Me (right) in rehearsal, spring 1994, Vineyard Playhouse.

From the mid-1980s till the end of the 1990s, I was very involved in community theater, mostly as a stage manager, actor, or reviewer. (No, I did not review plays I was involved in. However, I often reviewed plays directed or acted in by people I knew. This taught me tact. Whole other subject. I’ve written about reviewing before — see “Reviewing Isn’t Easy” — and surely will again.) No surprise, then, that when I’m writing fiction, I often feel like I’m blocking scenes or directing them and that my characters are doing improv up on stage.

Both of the first-novel manuscripts I critiqued recently hold plenty of promise, but both are currently weighed down with loaded with dead air. In both cases, much of the dead air is dialogue. To both authors I suggested: “Imagine you’re watching these scenes on a stage. Read them out loud. How long before you start to doze off, fidget, or throw tomatoes?”

A novel might survive “twenty mediocre pages,” as McGuane suggests, but five pages of dead air might well be fatal, especially if they come near the beginning, and especially if you’re a first-novelist trying to get past one of the gatekeepers: agent, publisher, reviewer, or even readers willing to give unknown writers a chance.

Put your talking, puttering-about characters up on stage or on a movie screen. How long would you sit still?

* * * * *

*The Writer’s Chapbook: A Compendium of Fact, Opinion, Wit, and Advice from the 20th Century’s Preeminent Writers, ed. George Plimpton (New York: Penguin, 1989). I’ve got the revised, expanded version of the first edition. A completely overhauled edition was published in 1999, including some of the original excerpts but also more quotes from more recent and more diverse writers. Both editions are out of print but used copies can be found. That’s how I got mine. Highly recommended.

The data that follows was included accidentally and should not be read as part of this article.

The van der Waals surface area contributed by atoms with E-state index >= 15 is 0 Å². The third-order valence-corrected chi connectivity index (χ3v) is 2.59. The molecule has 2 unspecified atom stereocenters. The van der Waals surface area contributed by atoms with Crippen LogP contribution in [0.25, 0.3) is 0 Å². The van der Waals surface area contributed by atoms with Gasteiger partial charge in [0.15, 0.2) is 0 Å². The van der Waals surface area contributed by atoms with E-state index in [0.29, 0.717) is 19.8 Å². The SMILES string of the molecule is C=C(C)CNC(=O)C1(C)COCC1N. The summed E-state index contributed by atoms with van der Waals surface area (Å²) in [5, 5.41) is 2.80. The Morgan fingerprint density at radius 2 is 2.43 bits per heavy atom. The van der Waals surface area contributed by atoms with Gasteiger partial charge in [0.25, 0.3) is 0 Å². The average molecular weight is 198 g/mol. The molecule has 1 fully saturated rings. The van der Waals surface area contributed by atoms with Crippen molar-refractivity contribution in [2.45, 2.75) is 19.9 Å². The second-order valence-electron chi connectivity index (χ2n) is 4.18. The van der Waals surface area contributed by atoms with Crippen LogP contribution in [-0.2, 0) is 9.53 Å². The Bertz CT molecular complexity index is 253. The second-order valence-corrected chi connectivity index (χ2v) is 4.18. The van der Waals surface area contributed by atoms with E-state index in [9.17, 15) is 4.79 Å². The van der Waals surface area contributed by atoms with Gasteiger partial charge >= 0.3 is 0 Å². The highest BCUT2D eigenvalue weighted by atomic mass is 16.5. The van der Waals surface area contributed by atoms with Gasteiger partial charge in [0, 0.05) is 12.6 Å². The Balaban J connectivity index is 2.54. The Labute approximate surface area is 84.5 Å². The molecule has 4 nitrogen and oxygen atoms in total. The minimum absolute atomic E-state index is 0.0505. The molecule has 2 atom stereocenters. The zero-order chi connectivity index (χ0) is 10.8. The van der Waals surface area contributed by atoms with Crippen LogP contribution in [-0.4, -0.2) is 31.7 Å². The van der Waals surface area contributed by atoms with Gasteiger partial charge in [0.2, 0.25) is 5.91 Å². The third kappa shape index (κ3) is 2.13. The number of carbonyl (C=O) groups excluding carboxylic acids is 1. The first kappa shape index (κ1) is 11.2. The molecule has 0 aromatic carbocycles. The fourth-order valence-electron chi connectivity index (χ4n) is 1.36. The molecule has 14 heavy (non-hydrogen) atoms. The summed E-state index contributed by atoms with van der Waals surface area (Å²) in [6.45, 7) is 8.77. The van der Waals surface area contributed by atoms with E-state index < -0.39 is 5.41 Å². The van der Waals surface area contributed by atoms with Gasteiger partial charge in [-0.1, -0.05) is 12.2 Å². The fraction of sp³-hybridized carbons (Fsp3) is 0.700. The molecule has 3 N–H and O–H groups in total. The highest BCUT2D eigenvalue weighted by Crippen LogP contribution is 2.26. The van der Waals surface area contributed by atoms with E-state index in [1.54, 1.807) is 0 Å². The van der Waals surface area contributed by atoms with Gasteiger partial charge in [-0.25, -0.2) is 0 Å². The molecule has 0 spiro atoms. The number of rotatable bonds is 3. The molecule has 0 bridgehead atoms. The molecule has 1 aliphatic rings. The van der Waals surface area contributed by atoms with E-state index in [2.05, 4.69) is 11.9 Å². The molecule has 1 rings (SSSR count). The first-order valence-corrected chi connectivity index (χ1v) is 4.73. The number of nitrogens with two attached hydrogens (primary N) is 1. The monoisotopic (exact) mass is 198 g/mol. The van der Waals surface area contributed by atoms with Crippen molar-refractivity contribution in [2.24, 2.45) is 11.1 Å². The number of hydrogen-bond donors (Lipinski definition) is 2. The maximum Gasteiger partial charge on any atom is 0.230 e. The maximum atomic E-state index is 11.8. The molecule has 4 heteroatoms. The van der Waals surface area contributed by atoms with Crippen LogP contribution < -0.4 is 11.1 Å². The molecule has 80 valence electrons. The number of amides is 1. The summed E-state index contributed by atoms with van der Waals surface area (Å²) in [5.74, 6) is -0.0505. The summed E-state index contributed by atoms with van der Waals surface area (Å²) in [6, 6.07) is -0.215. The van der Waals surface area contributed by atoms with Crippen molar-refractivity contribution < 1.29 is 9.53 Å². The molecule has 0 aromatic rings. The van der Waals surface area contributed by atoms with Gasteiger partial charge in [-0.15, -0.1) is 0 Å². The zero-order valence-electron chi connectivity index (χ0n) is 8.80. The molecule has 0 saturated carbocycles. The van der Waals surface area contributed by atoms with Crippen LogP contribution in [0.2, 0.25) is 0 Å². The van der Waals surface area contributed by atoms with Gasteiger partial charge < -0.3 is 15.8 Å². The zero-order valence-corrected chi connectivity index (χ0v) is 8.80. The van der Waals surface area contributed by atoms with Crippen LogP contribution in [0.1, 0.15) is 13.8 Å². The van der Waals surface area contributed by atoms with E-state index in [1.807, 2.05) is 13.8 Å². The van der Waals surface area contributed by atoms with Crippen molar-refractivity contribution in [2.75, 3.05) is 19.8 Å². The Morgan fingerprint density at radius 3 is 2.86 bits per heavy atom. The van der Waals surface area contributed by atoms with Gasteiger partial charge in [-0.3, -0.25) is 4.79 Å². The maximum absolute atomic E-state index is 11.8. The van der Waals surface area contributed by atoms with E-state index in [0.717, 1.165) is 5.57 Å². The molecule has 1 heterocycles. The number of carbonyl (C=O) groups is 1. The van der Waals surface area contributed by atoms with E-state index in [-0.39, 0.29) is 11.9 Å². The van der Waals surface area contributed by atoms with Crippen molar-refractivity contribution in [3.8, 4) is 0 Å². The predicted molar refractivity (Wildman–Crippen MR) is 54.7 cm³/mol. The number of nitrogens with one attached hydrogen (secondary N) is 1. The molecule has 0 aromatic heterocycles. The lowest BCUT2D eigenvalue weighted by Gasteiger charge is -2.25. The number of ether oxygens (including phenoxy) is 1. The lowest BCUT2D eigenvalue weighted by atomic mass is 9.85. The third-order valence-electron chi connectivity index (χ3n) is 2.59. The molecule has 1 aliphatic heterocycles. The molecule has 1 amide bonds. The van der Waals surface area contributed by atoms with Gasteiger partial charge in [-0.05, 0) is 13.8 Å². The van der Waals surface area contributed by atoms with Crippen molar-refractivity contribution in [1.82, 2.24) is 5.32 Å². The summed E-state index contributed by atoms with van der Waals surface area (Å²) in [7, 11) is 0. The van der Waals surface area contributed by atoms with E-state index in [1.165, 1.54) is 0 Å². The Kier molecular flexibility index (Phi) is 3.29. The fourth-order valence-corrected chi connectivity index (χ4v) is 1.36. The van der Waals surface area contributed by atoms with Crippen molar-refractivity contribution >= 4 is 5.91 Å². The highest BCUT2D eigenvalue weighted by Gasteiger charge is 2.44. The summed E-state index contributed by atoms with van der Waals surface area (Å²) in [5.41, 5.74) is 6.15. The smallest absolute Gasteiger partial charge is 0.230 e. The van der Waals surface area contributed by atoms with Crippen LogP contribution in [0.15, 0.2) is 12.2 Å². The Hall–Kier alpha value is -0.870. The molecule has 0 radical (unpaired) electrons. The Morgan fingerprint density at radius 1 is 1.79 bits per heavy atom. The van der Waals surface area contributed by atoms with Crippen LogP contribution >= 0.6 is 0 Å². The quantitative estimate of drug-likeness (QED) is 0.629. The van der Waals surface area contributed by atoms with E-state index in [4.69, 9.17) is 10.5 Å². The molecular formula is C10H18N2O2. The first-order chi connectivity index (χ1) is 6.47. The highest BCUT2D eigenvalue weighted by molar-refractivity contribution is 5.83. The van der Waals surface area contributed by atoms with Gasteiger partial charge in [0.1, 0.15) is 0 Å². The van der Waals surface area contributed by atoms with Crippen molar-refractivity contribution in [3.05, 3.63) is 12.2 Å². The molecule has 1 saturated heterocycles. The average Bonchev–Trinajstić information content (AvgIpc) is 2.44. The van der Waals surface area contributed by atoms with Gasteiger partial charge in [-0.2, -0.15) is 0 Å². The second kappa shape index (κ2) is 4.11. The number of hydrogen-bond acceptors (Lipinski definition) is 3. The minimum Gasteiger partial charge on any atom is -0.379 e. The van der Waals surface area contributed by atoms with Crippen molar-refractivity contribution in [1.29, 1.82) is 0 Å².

Sturgis’s Law #8

Some while back I started an occasional series devoted to Sturgis’s Laws. “Sturgis” is me. The “Laws” aren’t Rules That Must Be Obeyed. Gods forbid, we writers and editors have enough of those circling in our heads and ready to pounce at any moment. These laws are more like hypotheses based on my observations over the years. They’re mostly about writing and editing. None of them can be proven, but they do come in handy from time to time. As I blog about them, I add them to Sturgis’s Laws on the drop-down from the menu bar.

A funny thing happened when I set out to blog about Sturgis’s Law #8. I kept putting it off. It’s been months since I blogged about #7. A couple of days ago I sat myself down and said, “You can do this. Do it.”

But I couldn’t.

Out walking yesterday morning, turning Law #8 over and over in my mind, I realized that I didn’t like the way it was worded: “People tend to define problems in a way that makes them part of the solution.” It overlapped too much with Sturgis’s Law #18, “Everyone’s the hero of their own story.” (Don’t worry, I promise we’ll get there before the end of the millennium.) What Sturgis’s Law #8 should say is this:

People tend to define problems in a way that lets themselves off the hook.

It’s OK for me to do that, right? I’m Sturgis, after all, and these laws really are hypotheses based on my observations. Which is to say they’re subject to revision. (I really do have revision on the brain these days . . .)

This is what I was getting at. Think of how tempting it is for white women to assume that sexism is a bigger problem than racism, and for black men to think the opposite. Women of color get stuck with putting us all back on the hook, where we belong.

Wade into almost any discussion about the problems confronting the town, the nation, the world, and you’ll hear plenty of people insisting that the problems could be solved if only they would shape up. The they  changes according to the issue, the time, and the place, but the gist is usually that if it weren’t for them life would be hunky-dory.